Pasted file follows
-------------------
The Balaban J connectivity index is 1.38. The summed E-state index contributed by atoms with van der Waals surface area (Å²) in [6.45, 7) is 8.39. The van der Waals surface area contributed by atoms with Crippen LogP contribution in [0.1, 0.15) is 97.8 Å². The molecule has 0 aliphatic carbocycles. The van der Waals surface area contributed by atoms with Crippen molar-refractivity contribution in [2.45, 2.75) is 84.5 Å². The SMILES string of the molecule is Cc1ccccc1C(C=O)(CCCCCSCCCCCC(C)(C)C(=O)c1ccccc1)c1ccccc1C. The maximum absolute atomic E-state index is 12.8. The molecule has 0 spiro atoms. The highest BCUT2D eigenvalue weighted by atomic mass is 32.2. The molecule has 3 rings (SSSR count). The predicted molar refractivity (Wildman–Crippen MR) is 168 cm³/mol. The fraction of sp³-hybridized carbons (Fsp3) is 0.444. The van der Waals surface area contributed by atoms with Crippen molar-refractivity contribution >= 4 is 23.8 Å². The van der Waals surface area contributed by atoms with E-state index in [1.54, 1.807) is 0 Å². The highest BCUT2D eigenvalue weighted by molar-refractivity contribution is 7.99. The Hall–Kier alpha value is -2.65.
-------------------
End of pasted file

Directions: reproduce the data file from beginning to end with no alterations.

The Balaban J connectivity index is 1.38. The summed E-state index contributed by atoms with van der Waals surface area (Å²) in [6.45, 7) is 8.39. The van der Waals surface area contributed by atoms with Crippen LogP contribution in [0.1, 0.15) is 97.8 Å². The molecule has 0 aliphatic carbocycles. The van der Waals surface area contributed by atoms with Crippen molar-refractivity contribution in [2.45, 2.75) is 84.5 Å². The SMILES string of the molecule is Cc1ccccc1C(C=O)(CCCCCSCCCCCC(C)(C)C(=O)c1ccccc1)c1ccccc1C. The maximum absolute atomic E-state index is 12.8. The molecule has 0 spiro atoms. The highest BCUT2D eigenvalue weighted by atomic mass is 32.2. The molecule has 3 rings (SSSR count). The predicted molar refractivity (Wildman–Crippen MR) is 168 cm³/mol. The fraction of sp³-hybridized carbons (Fsp3) is 0.444. The van der Waals surface area contributed by atoms with Crippen molar-refractivity contribution >= 4 is 23.8 Å². The van der Waals surface area contributed by atoms with E-state index in [1.54, 1.807) is 0 Å². The highest BCUT2D eigenvalue weighted by molar-refractivity contribution is 7.99. The Hall–Kier alpha value is -2.65.